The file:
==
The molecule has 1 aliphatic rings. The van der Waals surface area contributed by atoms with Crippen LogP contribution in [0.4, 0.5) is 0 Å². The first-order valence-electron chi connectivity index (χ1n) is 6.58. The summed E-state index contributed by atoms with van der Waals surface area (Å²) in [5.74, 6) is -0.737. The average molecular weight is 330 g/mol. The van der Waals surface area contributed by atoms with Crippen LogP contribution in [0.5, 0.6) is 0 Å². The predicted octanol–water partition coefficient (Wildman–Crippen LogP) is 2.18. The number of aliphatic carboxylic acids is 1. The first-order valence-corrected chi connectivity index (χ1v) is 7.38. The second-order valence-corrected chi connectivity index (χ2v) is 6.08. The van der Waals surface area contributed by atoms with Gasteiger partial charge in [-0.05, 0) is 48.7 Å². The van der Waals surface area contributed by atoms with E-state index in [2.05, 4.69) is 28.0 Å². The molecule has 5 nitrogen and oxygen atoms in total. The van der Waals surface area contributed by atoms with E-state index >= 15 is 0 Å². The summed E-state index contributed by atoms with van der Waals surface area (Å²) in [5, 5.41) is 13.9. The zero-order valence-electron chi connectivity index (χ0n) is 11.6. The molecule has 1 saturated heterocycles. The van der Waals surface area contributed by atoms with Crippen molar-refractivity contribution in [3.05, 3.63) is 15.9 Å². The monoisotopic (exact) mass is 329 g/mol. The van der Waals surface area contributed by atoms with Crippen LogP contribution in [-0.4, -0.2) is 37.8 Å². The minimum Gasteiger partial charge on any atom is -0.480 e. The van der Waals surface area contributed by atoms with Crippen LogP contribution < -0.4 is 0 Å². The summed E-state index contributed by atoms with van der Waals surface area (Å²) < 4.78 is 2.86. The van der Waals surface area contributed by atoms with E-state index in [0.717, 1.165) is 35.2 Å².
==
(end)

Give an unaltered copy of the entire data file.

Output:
The molecule has 1 aliphatic rings. The van der Waals surface area contributed by atoms with Crippen LogP contribution in [0.4, 0.5) is 0 Å². The first-order valence-electron chi connectivity index (χ1n) is 6.58. The summed E-state index contributed by atoms with van der Waals surface area (Å²) in [5.74, 6) is -0.737. The average molecular weight is 330 g/mol. The van der Waals surface area contributed by atoms with Crippen LogP contribution in [0.5, 0.6) is 0 Å². The predicted octanol–water partition coefficient (Wildman–Crippen LogP) is 2.18. The number of aliphatic carboxylic acids is 1. The first-order valence-corrected chi connectivity index (χ1v) is 7.38. The second-order valence-corrected chi connectivity index (χ2v) is 6.08. The van der Waals surface area contributed by atoms with Gasteiger partial charge in [-0.05, 0) is 48.7 Å². The van der Waals surface area contributed by atoms with E-state index in [2.05, 4.69) is 28.0 Å². The molecule has 5 nitrogen and oxygen atoms in total. The van der Waals surface area contributed by atoms with E-state index >= 15 is 0 Å². The summed E-state index contributed by atoms with van der Waals surface area (Å²) in [5, 5.41) is 13.9. The zero-order valence-electron chi connectivity index (χ0n) is 11.6. The molecule has 1 saturated heterocycles. The van der Waals surface area contributed by atoms with Crippen molar-refractivity contribution in [3.05, 3.63) is 15.9 Å². The monoisotopic (exact) mass is 329 g/mol. The van der Waals surface area contributed by atoms with Crippen LogP contribution in [-0.4, -0.2) is 37.8 Å². The minimum Gasteiger partial charge on any atom is -0.480 e. The van der Waals surface area contributed by atoms with Crippen LogP contribution < -0.4 is 0 Å². The summed E-state index contributed by atoms with van der Waals surface area (Å²) < 4.78 is 2.86. The van der Waals surface area contributed by atoms with E-state index in [0.717, 1.165) is 35.2 Å².